About This Plant
There are many cucumber types, including picklers, slicers, gherkins, white, and bush cukes. The art of pickling and preserving cucumbers is centuries old. You can pickle or preserve any small cucumber, or eat picklers fresh right off the vine, so experiment with different varieties, regardless of how you intend to use them. In general, picklers are smallish, often warty, green, used for small sweet pickles or large dills, but the can also be eaten fresh. Slicers form 5- to 8-inch cylindrical cucumbers, used for slicing and serving fresh. Cucumbers grow best with long, hot, humid days with maximum sunshine and warm nights. Plants are extremely susceptible to frost.
Select a site with full sun and well-drained soil. Prepare the garden bed by using a garden fork or tiller to loosen the soil to a depth of 12 to 15 inches, then mix in a 2- to 4-inch layer of compost.
Sow seeds outside only after danger of frost when soil has warmed. Make a second sowing four to five weeks later for a late summer or early fall harvest. For an earlier harvest and to reduce the threat of insect damage to seedlings, start a few plants indoors in individual pots about a month before your last spring frost date.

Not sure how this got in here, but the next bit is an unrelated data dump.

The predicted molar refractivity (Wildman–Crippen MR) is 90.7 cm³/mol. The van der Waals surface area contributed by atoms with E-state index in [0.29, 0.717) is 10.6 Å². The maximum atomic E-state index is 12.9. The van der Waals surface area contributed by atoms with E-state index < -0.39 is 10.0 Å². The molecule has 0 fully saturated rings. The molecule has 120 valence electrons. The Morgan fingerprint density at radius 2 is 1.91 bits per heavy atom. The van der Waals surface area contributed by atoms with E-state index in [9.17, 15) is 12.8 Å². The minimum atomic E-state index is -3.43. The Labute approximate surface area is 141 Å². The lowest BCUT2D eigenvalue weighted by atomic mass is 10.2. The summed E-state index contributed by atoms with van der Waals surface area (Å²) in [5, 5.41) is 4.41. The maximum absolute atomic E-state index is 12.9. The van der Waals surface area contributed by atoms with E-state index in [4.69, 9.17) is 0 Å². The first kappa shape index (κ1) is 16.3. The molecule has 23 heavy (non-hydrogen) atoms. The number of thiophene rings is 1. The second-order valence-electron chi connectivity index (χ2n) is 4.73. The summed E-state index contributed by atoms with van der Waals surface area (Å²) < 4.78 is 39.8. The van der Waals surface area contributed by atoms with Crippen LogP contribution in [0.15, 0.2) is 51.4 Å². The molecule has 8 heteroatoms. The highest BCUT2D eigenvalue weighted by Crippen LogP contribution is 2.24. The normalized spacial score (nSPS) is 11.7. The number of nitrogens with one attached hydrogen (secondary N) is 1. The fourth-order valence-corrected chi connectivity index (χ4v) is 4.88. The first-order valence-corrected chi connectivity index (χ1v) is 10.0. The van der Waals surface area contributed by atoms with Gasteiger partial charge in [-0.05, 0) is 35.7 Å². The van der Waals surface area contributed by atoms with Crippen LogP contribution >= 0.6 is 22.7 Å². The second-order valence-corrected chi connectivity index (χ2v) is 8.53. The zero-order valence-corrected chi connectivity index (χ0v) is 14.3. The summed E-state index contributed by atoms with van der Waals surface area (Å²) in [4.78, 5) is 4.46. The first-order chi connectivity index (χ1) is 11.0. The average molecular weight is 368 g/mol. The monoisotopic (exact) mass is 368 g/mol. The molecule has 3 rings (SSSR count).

To seed in rows, plant seeds 1 inch deep and about 6 inches apart. To plant in hills, plant four or five seeds in 1-foot-diameter circles set 5 to 6 feet apart. Set up trellises for plants to climb on. Trellised cukes are straighter and have fewer insect and disease problems.
Thin cucumber plants in rows to 1 or 2 feet apart, depending on the variety, when 3 to 4 inches tail. Thin cucumber plants in hills to the healthiest two plants when plants have two or three leaves. Keep soil evenly moist to prevent bitterness in cucumbers. Apply a thick layer of mulch about 4 weeks after planting. Contact your local County Extension office for controls of common cucumber pests such cucumber, squash vine borers, and whiteflies.
Once cucumbers reach pickling or slicing size, harvest every couple of days to prevent cukes from getting overly large or yellow and to keep plants productive. Pickling varieties seem to go by their peak the fastest.